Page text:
It’s the time of year when collections become more of a focus. While it’s always a focus in our industry, the holiday season seems to refocus our efforts a little bit. November and December do seem to be the toughest months to collect.
November and December seem to be challenging sales months for some dealers as well, at least for those who don’t start their tax season promotions a little early. These are two very good reasons to make sure the deals you are structuring are sound.
Sound deals start with the term. It has to make sense. A low-ACV unit on a long term just because we got a good down payment doesn’t make sense, not because the car won’t run the note, but because the customer won’t run the note. Less than half the deals we put on the books in our industry go to term. Almost a third will charge off, and another 20 percent will pay off early either through our repeat programs or from our competition.
Term should be dictated by two factors: what the customer can afford based on their verified net income and your appetite for exposure. If the customer can afford a $300 monthly payment and you are only comfortable with a 30-month term, then that customer’s total contract can only be $9,000. So you can sell that customer any vehicle on your lot as long as they leave owing you no more than $9,000 in principal and interest.
Obviously, since payment is an integral piece of establishing term, it is also an important factor in sound deal structure. What we are looking for here is the same as what we are looking for in term. It has to make sense. The payment has to make sense from the standpoint of when it is due. The first payment should be due when the customer gets his or her next available paycheck, barring any deferred downs.
Allowing a BHPH customer to go 30 days without a car payment when there isn’t a deferred down payment involved is asking for trouble. We know our customers have had issues with budgeting money in the past. Why not help them budget better by starting their payment right away? And to help them even further, have their payment scheduled for the day they get paid for an easy reminder; get paid, make payment.
Interest rate is the next aspect of deal structure that has to make sense. Now before I get hate mail, I’m not suggesting you don’t take advantage of your state’s usury limits. What I’m saying is that based on the first two aspects of deal structure that need to make sense, term and payment, you may need to adjust this one. Interest income is our reward for the risk, but if the overall deal structure doesn’t make sense, your ability to collect will be greatly affected.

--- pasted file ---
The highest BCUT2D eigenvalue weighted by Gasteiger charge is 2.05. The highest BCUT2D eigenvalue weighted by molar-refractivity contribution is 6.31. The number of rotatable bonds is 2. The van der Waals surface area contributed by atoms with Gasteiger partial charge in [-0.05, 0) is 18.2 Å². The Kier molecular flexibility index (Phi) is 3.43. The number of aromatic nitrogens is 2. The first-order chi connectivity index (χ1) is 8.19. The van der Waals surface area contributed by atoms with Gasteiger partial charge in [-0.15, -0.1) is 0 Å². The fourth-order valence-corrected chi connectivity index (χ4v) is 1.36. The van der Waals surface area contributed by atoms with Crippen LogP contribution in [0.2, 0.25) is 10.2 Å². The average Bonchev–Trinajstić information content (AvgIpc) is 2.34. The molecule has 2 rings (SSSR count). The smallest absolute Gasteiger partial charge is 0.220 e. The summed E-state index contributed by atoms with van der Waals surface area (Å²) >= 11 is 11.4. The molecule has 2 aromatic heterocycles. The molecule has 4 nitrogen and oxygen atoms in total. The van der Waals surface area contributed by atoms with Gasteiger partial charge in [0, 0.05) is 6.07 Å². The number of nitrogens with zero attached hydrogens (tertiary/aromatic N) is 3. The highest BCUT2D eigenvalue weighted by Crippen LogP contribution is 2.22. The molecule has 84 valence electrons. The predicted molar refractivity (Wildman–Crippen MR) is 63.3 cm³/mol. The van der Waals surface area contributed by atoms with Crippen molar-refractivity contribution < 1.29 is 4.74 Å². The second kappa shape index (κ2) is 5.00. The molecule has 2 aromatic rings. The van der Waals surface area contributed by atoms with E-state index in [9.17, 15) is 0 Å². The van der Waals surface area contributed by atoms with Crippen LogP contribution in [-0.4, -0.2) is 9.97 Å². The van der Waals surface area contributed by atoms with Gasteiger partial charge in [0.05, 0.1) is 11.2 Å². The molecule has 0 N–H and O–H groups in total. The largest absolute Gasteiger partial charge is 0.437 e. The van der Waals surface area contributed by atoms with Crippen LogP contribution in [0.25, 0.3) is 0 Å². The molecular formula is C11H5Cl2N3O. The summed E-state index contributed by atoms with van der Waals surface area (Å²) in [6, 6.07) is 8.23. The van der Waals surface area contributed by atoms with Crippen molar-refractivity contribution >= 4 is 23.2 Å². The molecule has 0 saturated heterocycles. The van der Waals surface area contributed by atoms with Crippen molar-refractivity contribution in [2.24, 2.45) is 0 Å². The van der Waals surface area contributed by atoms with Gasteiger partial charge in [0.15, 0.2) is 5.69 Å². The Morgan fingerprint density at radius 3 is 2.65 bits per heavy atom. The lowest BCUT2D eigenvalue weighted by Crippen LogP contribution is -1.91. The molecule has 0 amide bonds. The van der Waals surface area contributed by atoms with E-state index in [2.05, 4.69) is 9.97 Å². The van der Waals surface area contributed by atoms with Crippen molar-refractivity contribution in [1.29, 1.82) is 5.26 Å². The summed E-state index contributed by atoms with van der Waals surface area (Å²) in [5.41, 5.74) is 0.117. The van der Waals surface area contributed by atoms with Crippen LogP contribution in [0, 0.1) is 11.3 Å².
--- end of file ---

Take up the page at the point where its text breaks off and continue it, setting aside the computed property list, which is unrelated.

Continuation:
Back-end or add-on products are similar to interest in the overall scheme of deal structure. They are great profit generators but can affect payment and term, not to mention cash flow. You just have to decide where you want the money you collect from the customer to go: to principal and interest to reduce risk and increase reward, or to recoup cost in a product.
The vehicle is the last thing that has to make sense when it comes to deal structure. Let me give you an example of a deal I came across during a consulting visit. A single mother with four children, two of whom required car seats, was allowed to purchase a Chevrolet Camaro. The dealer’s reasoning was that the customer could afford the payment based on his criteria and the term was within his criteria. Yes, both of those do make sense, but common sense should tell us the overall deal doesn’t make sense. And yes, within the first year she wanted to be traded out of the vehicle because it wasn’t big enough.
The moral of the story is overall deal structure has to make sense not only for you, the dealer, but for the customer as well. Term needs to be whatever your willingness for exposure dictates. Payment needs to fit the customer’s financial ability. Interest and add-ons need not dictate the term and payment, but vice versa (term and payment need to dictate the interest and add-ons). And the vehicle has to fit not only the customer’s financial needs but his or her practical needs as well.
Deal structures that make sense for everybody reduce risk and increase reward. So it truly is all in the deal structure.
Vol. 8, Issue 11